Borobudur – UNESCO World Heritage

In 1991 the Borobudur was added in the UNESCO world Heritage list. Regardless if you are interested in architecture, religion or culture, it’s impossible to ignore the achievement of the builders of the Borobudur, which is one of the wonders of Asia.

 

The Borobudur was build in the 9th century. Imagine a tropical kingdom were people mostly lived from agriculture and trade. Most of the land is still jungle with the twin volcanoes Sundoro-Sumbing and Merbabu-Merapi, and two rivers, the Progo and the Elo nearby.

When a pilgrim starts the journey, the goal is to reach a form of enlightenment when reaching the top. This requires a certain mindset but it is certainly true the monument has an effect on you.

When in 1991 I visited very early in the morning, I was mostly alone. It seldom happens you will have the Borobudur for yourself. Most visitors go directly to the top of the monument but in fact it is far more rewarding to walk the corridors and walk through darkness into the light of the open air at the top where the Buddhas under their stone stupas keep an eye on you.

It’s not an easy life people have here. The volcanoes are active and the jungle is full with dangerous animals.¬† candi borobudur¬†¬†
The king is like a god. Tools used are basic. And then the king says he wants to build a monument. It seems an impossible task.

Although few know it, the original name of the construction has been lost in time. It was Sir Thomas Raffles who wrote down in a book about Javanese history the name Borobudur. It means “nearby village of Bore. Some suggest Budur has links to Buda, the Javanese word for ancient. Others suggest Budur comes from Javanese term bhudhara: mountain.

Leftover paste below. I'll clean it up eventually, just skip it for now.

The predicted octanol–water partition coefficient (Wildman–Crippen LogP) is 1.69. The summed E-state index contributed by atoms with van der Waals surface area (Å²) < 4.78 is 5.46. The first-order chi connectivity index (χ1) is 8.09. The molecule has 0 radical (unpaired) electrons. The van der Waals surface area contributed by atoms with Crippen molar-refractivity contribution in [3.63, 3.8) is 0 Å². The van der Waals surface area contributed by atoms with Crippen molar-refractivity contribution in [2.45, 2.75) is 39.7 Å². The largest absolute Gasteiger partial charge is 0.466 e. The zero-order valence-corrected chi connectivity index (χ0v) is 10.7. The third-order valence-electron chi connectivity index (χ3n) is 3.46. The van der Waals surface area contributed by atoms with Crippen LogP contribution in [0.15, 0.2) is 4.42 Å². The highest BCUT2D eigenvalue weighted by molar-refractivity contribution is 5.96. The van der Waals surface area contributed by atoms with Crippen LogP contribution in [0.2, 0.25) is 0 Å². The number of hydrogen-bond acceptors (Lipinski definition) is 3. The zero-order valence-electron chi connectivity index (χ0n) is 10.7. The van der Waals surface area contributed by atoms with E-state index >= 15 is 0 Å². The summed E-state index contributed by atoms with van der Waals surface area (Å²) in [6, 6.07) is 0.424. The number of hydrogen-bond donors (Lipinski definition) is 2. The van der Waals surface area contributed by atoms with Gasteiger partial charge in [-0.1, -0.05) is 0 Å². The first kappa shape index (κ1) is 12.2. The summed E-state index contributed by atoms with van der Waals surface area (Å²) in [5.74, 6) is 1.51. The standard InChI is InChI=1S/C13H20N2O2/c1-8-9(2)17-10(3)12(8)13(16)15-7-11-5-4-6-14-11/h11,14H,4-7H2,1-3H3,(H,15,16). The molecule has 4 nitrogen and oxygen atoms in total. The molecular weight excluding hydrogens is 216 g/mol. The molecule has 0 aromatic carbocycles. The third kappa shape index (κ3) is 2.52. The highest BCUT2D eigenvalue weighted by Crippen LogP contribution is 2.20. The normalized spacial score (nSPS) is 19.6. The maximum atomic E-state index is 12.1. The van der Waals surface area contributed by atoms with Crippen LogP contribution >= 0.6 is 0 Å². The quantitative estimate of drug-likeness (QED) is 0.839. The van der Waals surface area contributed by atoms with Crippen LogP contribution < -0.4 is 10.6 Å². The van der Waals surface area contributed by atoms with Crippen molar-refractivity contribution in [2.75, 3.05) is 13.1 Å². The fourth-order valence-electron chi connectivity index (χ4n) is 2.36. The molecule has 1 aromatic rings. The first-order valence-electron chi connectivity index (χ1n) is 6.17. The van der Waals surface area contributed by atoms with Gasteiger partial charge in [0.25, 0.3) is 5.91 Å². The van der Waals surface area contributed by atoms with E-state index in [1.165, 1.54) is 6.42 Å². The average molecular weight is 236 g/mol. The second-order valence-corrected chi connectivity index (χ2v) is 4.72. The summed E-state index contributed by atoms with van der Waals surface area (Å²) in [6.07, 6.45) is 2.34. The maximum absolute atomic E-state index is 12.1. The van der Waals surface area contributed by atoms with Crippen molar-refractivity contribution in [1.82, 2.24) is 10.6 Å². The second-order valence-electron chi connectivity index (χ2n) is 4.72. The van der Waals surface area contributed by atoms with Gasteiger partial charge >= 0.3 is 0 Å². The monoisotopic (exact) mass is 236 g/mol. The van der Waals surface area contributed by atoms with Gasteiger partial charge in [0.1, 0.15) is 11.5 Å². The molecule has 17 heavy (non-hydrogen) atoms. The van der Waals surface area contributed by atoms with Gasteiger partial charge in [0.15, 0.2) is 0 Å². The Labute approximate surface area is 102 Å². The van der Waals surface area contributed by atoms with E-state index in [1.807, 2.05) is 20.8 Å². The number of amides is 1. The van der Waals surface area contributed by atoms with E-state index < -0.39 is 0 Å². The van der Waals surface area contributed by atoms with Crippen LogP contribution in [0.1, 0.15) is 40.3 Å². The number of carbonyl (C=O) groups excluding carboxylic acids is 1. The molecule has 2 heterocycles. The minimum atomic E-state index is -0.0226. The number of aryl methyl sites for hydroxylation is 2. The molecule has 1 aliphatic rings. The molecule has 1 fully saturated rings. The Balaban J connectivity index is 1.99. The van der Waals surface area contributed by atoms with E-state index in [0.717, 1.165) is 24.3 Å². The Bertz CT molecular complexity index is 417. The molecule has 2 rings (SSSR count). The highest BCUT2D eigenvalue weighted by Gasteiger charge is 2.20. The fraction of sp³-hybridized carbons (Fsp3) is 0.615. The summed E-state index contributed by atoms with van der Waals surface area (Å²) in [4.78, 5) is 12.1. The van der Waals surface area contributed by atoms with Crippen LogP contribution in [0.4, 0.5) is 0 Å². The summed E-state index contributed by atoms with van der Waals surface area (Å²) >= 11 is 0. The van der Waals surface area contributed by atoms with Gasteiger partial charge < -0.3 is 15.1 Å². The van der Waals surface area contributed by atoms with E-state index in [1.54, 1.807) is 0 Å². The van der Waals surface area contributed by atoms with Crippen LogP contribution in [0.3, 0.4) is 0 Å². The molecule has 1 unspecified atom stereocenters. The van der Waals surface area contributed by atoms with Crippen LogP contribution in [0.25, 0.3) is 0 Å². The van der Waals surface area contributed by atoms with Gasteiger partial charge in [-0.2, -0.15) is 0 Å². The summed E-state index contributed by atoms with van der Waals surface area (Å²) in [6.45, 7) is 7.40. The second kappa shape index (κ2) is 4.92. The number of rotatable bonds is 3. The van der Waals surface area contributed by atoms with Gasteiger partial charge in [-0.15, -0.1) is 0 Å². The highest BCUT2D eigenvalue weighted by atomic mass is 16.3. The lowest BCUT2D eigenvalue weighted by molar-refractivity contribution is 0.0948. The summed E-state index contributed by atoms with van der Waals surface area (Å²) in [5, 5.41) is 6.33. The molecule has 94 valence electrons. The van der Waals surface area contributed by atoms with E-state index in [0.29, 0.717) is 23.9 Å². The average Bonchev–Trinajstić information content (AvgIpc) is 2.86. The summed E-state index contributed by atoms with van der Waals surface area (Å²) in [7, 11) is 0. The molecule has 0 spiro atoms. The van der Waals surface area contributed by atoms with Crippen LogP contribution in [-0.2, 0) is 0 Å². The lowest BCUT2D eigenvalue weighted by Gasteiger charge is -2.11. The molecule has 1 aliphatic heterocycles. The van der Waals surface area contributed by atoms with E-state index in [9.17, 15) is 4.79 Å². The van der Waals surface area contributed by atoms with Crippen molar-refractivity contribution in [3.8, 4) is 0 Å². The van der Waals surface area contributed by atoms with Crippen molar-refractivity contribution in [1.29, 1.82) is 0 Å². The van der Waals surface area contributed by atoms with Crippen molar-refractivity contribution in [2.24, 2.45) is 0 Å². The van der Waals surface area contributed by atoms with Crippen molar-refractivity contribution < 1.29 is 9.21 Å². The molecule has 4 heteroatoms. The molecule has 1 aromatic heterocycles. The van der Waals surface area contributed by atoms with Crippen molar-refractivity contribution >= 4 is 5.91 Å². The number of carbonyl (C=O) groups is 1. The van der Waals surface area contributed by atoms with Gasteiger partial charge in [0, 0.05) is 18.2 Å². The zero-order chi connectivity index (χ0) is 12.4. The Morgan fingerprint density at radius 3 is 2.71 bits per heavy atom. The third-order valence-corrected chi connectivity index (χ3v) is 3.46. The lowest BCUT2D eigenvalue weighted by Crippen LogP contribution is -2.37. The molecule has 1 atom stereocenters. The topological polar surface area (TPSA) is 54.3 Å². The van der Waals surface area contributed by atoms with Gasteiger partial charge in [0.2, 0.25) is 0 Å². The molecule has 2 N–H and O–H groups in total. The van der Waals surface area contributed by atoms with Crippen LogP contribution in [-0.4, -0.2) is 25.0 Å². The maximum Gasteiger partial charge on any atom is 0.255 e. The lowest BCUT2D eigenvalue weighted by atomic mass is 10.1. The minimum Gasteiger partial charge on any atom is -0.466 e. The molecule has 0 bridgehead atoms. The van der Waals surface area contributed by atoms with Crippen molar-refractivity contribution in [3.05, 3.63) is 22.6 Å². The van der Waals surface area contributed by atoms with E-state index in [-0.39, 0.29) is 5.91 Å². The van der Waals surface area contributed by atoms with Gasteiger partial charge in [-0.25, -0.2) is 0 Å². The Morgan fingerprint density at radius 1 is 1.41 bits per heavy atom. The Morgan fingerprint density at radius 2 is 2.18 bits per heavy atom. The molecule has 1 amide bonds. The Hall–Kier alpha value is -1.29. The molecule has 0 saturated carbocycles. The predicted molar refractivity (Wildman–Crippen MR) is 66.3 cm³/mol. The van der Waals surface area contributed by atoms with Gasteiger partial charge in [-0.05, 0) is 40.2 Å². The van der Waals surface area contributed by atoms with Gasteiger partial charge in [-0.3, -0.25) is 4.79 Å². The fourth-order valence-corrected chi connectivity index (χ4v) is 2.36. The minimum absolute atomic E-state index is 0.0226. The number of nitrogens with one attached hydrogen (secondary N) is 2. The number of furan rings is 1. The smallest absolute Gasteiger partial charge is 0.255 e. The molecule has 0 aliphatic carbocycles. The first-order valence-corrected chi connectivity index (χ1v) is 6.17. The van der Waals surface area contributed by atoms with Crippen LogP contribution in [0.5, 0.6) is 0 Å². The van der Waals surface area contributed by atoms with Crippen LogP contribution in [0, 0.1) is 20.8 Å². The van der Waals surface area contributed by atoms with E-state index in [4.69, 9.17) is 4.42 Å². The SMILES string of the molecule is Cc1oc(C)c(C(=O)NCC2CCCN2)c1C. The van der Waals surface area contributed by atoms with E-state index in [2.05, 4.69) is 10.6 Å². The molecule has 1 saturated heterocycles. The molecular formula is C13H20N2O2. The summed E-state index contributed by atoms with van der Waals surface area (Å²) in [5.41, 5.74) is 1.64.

Whatever the origins of the name are, even today the Borobudur is an impressive monument. When I visited in 1991, I was amazed by the colossal building which represents a 3 dimensional mandala, simultaneously representing the Buddhist cosmology and the nature of mind.

The idea is to walk in, and follow the corridors to the top level. It’s about 5 km total distance. As with all Buddhist constructions, temples, stupas etc, you have to walk clockwise. The journey for pilgrims begins at the base of the monument and follows a path circumambulating the monument while ascending to the top through the three levels of Buddhist cosmology, namely Kamadhatu (the world of desire), Rupadhatu (the world of forms) and Arupadhatu (the world of formlessness).

Peter van der Lans is a Dutchman who lives these days in Sitiawan Malaysia. After years of traveling, he cycled from Holland to Malaysia, stayed a months in the Middle East, a year on the Indian Subcontinent and 2 years in China plus a year in the UK, he settled himself in Malaysia.

 

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